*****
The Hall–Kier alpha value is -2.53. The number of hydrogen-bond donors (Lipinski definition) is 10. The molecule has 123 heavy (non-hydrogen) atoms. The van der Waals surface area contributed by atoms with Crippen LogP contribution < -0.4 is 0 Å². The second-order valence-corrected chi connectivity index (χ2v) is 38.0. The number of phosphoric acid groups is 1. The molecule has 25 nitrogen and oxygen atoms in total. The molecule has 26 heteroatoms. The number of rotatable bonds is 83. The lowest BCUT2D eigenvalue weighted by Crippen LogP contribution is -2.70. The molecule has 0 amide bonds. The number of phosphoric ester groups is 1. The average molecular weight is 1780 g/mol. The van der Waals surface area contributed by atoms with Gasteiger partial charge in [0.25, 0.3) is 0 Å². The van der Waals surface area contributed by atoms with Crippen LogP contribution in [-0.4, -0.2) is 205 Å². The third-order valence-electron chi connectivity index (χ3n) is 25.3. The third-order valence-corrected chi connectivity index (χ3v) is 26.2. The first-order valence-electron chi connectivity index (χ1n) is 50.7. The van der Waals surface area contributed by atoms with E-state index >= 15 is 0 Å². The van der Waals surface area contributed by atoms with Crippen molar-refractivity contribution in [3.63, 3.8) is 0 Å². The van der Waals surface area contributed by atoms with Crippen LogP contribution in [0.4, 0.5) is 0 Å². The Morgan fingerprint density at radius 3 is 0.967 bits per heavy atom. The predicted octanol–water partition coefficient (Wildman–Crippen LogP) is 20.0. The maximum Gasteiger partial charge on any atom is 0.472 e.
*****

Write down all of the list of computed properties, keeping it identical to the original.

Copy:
The Hall–Kier alpha value is -2.53. The number of hydrogen-bond donors (Lipinski definition) is 10. The molecule has 123 heavy (non-hydrogen) atoms. The van der Waals surface area contributed by atoms with Crippen LogP contribution < -0.4 is 0 Å². The second-order valence-corrected chi connectivity index (χ2v) is 38.0. The number of phosphoric acid groups is 1. The molecule has 25 nitrogen and oxygen atoms in total. The molecule has 26 heteroatoms. The number of rotatable bonds is 83. The lowest BCUT2D eigenvalue weighted by Crippen LogP contribution is -2.70. The molecule has 0 amide bonds. The number of phosphoric ester groups is 1. The average molecular weight is 1780 g/mol. The van der Waals surface area contributed by atoms with Gasteiger partial charge in [0.25, 0.3) is 0 Å². The van der Waals surface area contributed by atoms with Crippen LogP contribution in [-0.4, -0.2) is 205 Å². The third-order valence-electron chi connectivity index (χ3n) is 25.3. The third-order valence-corrected chi connectivity index (χ3v) is 26.2. The first-order valence-electron chi connectivity index (χ1n) is 50.7. The van der Waals surface area contributed by atoms with E-state index >= 15 is 0 Å². The van der Waals surface area contributed by atoms with Crippen molar-refractivity contribution in [3.63, 3.8) is 0 Å². The van der Waals surface area contributed by atoms with Crippen LogP contribution in [0.4, 0.5) is 0 Å². The Morgan fingerprint density at radius 3 is 0.967 bits per heavy atom. The predicted octanol–water partition coefficient (Wildman–Crippen LogP) is 20.0. The maximum Gasteiger partial charge on any atom is 0.472 e.